25 Jan 2016
Record annual installations of 59GW will rise again to 64GW this year, according to preliminary figures from the analyst company.
US-based analyst company Greentech Media Research (GTM Research) reckons that a record 59 GW of solar PV was installed globally last year, representing a 34 per cent increase over the 2014 total – which was itself a record.
The records are set to keep falling this year, with another 64 GW expected to be added to grids globally. That would bring the cumulative total to 321 GW.
GTM Research points out that the steep rise in PV build-out – particularly in the closing months of 2015 – remains closely tied to government subsidization for now:
“The fourth quarter of 2015 showed that global PV demand is very much at the mercy of government support, which can often be unpredictable and idiosyncratic, leading to often negative but sometimes positive outcomes,” said Mohit Anand, a senior solar analyst at the Boston firm.
ITC extension effect
With much of the global growth in PV deployments being driven by the US and Chinese markets recently, GTM Research highlighted the impact that the extension of the federal Investment Tax Credit (ITC) in the US is set to have.
Its analyst team believes that the US share of anticipated global PV demand between 2015 and 2020 has increased from an average of 10 per cent to 15 per cent, purely because of that extension. This is despite the substantial increase in demand expected for the Asia-Pacific region, excluding China, in 2016 and beyond.
On the other hand, cuts to feed-in tariffs in Japan, the UK – which has led European deployments in the past couple of years - and China have tempered expectations somewhat.
Nevertheless, GTM Research expects 64 GW of solar PV to be installed globally in 2016, with the US and China again leading the way. Emerging markets will play a prominent role, adds the analyst company. It says: “India will become more established as it becomes a reliable multi-gigawatt market this year, and Brazil and Mexico will be tested for their ability to meet their ambitions with actual project execution.”
Other, currently much smaller, markets including the Philippines, Pakistan and Bangladesh, Uruguay, Guatemala and Panama will attempt to break through the 100 MW level, adds GTM.
“We also have to keep in mind the importance of COP21 [the recent United Nations conference on climate change held in Paris] for the diversification of global markets for PV, especially across emerging markets in Asia, Latin America and Africa,” said Anand. “Many of those countries have pledged substantial goals for deploying renewables and mitigating climate change, and PV is seen as a quick, cost-effective and scalable opportunity within that.”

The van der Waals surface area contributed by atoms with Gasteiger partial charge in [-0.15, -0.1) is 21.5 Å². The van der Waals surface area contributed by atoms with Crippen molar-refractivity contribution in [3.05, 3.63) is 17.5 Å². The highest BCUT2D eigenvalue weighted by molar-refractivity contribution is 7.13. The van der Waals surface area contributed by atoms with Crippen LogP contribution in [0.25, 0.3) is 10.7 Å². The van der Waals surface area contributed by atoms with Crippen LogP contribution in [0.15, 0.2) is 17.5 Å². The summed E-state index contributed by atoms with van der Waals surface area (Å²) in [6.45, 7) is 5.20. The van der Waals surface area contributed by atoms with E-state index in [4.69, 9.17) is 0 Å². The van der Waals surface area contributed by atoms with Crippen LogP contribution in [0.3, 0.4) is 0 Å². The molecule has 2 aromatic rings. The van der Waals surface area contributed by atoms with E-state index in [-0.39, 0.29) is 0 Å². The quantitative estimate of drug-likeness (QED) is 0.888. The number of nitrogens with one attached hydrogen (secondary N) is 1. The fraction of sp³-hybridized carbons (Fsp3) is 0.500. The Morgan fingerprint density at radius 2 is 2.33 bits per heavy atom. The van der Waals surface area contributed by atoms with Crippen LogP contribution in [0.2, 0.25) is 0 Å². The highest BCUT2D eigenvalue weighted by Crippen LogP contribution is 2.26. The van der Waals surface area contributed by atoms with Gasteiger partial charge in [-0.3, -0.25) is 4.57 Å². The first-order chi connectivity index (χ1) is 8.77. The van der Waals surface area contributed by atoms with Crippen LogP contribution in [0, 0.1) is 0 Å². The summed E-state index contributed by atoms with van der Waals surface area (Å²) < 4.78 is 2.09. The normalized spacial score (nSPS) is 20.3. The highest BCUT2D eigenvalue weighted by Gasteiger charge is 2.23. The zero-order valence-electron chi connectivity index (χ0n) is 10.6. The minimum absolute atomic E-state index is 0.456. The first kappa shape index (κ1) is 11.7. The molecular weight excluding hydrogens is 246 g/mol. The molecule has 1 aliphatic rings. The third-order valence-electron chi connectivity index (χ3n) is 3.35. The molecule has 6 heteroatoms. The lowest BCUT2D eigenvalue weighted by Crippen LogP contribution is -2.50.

Cumulative total to hit 321GW this year
If GTM’s forecast for 2016 proves correct, it will mean that cumulative installations of PV will total 321 GW by the end of the year.
Last year the Solar Power Europe organization (previously the European Photovoltaic Industries Association, EPIA), another well respected forecaster, said that uncertainty over the future of US federal tax breaks and other markets meant that the cumulative total could be anywhere between 400 GW and 540 GW by the end of the decade.
The GTM figures suggest that the lower end of that forecast should be exceeded at least two years earlier than that, with the US analyst company now expecting cumulative installations to top 700 GW by the end of 2020.
In comparison, the total electricity generating capacity of the US stood at just over 1000 GW in 2011, according to figures from the US Energy Information Administration.
Meanwhile another analyst company, this time Navigant Consulting, has predicted that revenues from solar PV installations will total more than $1.2 trillion over the coming decade.
In Navigant's Distributed Solar PV report, its analysts argue that new business models like solar leases, green bonds, and yield companies, or “yieldcos”, have reduced the barriers around customer adoption of solar PV systems and increased the potential for profits.
“These business model innovations will continue to further drive the industry in the coming years when incentives are scaled back in most major markets,” they state, adding that the entire electric power industry is now evolving into a model with much greater diversity, both in terms of electricity generation and in the ownership of generation assets. “Solar PV is one technology at the head of this change,” Navigant reports.
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